‘Promoting Gender Equality In Politics’ - Review Of Inter-Parliamentary Union’s Gender Programme

‘Promoting Gender Equality In Politics’ - Review Of Inter-Parliamentary Union’s Gender Programme

‘Promoting Gender Equality In Politics’ - Review Of Inter-Parliamentary Union’s Gender Programme

Earlier this year a field review of the Inter-Parliamentary Union’s Gender Programmes was carried out under the auspices of Stockholm-based InDevelop-IPM. The review was commissioned by the Swedish International Development Cooperation Agency (Sida) together with the Canadian International Development Agency (CIDA) and Irish Aid.  Independent Gender specialist Lesley Abdela was appointed Team Leader. She conducted field trips to Amman, Bamako, IPU HQ Geneva, and Sida HQ, Stockholm. Co-author Ann Boman made visits to Sida HQ in Stockholm and the IPU HQ in Geneva. The independent review team assessed the IPU Gender Programme for Relevance, Effectiveness, Sustainability and Administration & Management. The review was published late-2010.

33 Pages, plus extensive annexes.

Gender Review Team Leader Lesley Abdela

Co-author Ann Boman

This synopsis is circulated with the consent of the IPU and Sida. For complimentary electronic copies of the full report email:

Eyecatcher/Shevolution or InDevelop-IPM:


Women In Parliament: The Gender Review Team found the IPU to be much appreciated and trusted by Parliamentarians worldwide as an organisation with a shared wealth of knowledge and experience of the realities of the role of Parliamentarians. In much of the world, women entering Parliament face a kaleidoscope of challenges in a political environment often inhospitable and male-dominated. The obstacles preventing women from attaining equality inside and outside Parliament broadly break down into three categories: legislative obstacles, institutional obstacles, and obstacles caused by cultural stereotypes and attitudes. The IPU Gender Programme makes relevant interventions to address these three categories in relation to Parliaments and women in politics. Apart from the IPU, few resources and efforts worldwide are centred on a holistic approach: strengthening the capacity and skills of women once elected to Parliament, developing the capacity of Parliamentarians as a whole to include a Gender perspective in all aspects of their role, and helping legislatures to metamorphose into Gender-sensitive institutions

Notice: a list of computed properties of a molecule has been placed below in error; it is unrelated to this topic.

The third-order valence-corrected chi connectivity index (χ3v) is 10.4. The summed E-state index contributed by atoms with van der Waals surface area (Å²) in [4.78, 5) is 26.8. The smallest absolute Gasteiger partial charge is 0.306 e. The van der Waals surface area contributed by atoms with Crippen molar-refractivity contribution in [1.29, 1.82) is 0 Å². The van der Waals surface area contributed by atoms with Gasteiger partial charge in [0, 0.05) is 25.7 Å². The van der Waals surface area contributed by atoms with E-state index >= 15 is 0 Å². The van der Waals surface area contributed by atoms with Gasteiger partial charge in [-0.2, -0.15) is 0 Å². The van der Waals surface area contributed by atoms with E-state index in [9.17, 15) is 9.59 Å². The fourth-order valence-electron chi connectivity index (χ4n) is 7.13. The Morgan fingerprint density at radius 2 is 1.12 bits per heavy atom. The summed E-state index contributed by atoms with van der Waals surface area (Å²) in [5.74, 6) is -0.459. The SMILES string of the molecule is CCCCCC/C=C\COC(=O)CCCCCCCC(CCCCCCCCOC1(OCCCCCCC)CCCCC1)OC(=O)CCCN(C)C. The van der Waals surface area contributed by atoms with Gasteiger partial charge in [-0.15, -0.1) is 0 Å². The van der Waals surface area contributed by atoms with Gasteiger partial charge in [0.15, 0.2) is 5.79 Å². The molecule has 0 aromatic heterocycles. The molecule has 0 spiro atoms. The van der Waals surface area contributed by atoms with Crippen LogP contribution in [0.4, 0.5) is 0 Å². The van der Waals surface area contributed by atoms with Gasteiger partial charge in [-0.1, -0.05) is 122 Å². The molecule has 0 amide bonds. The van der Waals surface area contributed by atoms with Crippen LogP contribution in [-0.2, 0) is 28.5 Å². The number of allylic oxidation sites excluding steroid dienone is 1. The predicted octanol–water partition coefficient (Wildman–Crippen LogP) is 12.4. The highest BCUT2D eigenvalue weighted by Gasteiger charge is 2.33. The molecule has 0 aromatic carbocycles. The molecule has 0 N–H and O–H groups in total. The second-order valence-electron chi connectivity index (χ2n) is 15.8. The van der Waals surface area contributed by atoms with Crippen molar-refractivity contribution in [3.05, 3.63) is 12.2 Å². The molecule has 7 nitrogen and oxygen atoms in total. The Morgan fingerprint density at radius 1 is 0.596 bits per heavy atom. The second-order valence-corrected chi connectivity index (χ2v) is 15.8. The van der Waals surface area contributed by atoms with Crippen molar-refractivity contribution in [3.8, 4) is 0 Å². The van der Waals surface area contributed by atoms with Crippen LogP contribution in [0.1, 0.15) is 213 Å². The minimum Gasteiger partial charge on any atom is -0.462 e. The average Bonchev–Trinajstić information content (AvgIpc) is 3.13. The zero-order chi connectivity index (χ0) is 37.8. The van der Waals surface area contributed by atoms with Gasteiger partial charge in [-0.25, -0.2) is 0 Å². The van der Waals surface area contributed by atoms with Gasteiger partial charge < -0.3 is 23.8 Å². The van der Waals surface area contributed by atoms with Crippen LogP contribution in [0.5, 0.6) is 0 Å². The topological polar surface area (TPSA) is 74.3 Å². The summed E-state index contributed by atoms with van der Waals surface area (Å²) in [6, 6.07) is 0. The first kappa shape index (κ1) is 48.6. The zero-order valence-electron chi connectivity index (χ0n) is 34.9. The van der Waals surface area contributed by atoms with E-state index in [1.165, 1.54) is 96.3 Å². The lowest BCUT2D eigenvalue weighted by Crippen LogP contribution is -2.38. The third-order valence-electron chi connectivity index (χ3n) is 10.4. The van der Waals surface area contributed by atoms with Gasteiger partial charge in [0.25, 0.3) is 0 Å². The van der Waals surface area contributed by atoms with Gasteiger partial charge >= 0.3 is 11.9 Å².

Strengthening the Institution of Parliament: In the plan of activities for ‘Strengthening the Institution of Parliament’ all 14 IPU target countries are coming out of deadly conflict or other major upheavals. The IPU could play a major role by systematic implementation of UN Security Council Resolutions 1325, 1820, 1888, and 1889. This would also contribute to the IPU’s aim of moving closer to the UN family  

Support services, policies, budgets and guidelines: Mainstreaming Gender effectively into all elements of an organisation’s plans and activities means a commitment to development work involving a strategic plan of implementation which may last several years. Management must take clear responsibility for planning and setting targets and indicators for Gender-mainstreaming the Organisation. Some recommendations on what is important for success are listed in the METS-tool http://www.sweden.gov.se/sb/d/8805/a/81982

A prerequisite for Gender-mainstreaming as a strategy is that all actors involved openly acknowledge Gender equality as a relevant objective and show their willingness to include Gender in all programmes.  Incentives can play a large role – as part of career appraisals, promotion, contract compliance and programme evaluations.  Sharing good examples of ToRs/project documents/evaluations/best-practice within the organisation could be of real value

It is worth keeping in mind fashions come and go. At present ‘Mainstreaming Gender’ has become very fashionable and if fully implemented to the point Gender-matters permeate to the core of all programmes, it has considerable merit.  Nevertheless, a word of warning is in order.  Mainstreaming Gender is too often interpreted (incorrectly) as the creation of a focal point where some not-very-senior staff member is made to add ‘Gender’ to his/her existing duties, usually with no extra salary or status.  Often Mainstreaming Gender is left to swing in the wind, accompanied by absolutely no monitoring or revisiting. The result is two or three years can pass before anyone discovers nothing at all has happened. By then it is also impossible to discover where the problem lies – the ‘mainstreaming’ has really been a dilution rather than a concentration of responsibility 


Gender Programme Review Team:
Team Leader Lesley Abdela FRSA: lesley.abdela@shevolution.com. Tel. +44 1435 882 655
Co-author Ann Boman:
ab@ann-boman.se  Tel. +46 707 66 21 66


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